Historically, veterans have had difficulties finding employment. However, the unemployment rate for veterans was as low as 2.7% as of September 2022, a full percentage point lower than last year. Despite this welcome news, many employers remain hesitant to hire veterans based on their preconceived notions. In reality, however, veterans can often make the best employees, and employers who are hiring would be wise to set aside their negative misconceptions and consider hiring a veteran for their openings.
One obstacle that veterans have historically faced was a lack of a college degree. However, this is becoming less of a concern as many veterans are now leaving the military with degrees that they can put to use in the workplace. Additionally, even if a veteran may not have a degree, employers should consider the fact that military experience likely provided them with a wealth of unique, real-world experience that a typical college graduate wouldn’t be able to bring to their business. Not only do veterans have unique skillsets, but their service has instilled values in them that set them apart from typical college graduates. In terms of adaptability, dedication, loyalty, and discipline, veterans can be uniquely equipped to hit the ground running and meet the fast-paced demands of work life.
It is also not uncommon for employers to subscribe to the stereotype that veterans might have brain injuries or mental illnesses, such as PTSD. Employers should be very careful not to make any employment decisions based on harmful stereotypes such as these. Refusal to hire a veteran based on a perceived disability could be a violation of the Americans with Disabilities Act (“ADA”). Moreover, even if an applicant does suffer from injuries or impairments associated with their service, this should not disqualify them from employment. The ADA requires employers to fairly consider all applicants, regardless of their disabilities. Employers may not deny an applicant because of their disability unless it genuinely prevents them from performing an essential function of the role.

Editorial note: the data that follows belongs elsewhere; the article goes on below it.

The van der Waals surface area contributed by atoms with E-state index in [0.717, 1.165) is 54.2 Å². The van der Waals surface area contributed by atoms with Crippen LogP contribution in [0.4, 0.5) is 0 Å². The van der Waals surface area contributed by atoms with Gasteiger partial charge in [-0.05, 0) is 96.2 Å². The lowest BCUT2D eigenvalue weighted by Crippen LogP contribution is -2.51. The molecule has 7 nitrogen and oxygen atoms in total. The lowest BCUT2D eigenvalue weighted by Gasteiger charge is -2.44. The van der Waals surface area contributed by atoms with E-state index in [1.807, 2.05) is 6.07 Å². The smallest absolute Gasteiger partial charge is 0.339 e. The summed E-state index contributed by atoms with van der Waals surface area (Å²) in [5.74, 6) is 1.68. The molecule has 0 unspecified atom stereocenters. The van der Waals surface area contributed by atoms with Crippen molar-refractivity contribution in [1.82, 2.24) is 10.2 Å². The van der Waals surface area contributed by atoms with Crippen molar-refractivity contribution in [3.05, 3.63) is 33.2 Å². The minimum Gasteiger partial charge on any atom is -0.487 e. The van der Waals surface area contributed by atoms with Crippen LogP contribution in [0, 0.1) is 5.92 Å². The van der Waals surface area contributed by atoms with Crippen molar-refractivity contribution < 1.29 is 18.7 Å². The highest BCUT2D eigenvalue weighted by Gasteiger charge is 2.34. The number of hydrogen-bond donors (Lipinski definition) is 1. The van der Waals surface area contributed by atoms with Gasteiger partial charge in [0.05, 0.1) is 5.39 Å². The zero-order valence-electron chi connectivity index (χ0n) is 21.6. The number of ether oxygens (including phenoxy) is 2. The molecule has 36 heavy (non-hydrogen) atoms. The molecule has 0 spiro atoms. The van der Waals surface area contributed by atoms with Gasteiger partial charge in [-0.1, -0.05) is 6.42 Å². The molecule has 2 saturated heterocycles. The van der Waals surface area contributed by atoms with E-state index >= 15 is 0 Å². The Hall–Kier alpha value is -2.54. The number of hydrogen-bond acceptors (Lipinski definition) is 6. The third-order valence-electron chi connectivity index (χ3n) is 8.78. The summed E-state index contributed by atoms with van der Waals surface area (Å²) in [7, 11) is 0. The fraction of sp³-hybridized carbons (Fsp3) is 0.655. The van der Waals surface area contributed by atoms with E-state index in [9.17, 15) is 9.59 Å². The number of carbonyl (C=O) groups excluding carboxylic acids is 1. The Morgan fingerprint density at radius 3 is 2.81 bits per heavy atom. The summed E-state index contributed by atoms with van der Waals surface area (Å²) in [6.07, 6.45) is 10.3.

Even apart from any preconceived notions about veterans having disabilities, employers may not generally discriminate against applicants based on their past, present, or future military service. Under the Uniformed Services Employment and Reemployment Rights Act (“USERRA”), an employer may not deny a veteran employment simply because of their service. Additionally, USERRA provides job protection to employees who take military service-related absences from their civilian jobs.
If you have any questions hiring a veteran, the ADA, or USERRA, contact Thatcher Law Firm at 301-441-1400. www.ThatcherLaw.com. Follow us on: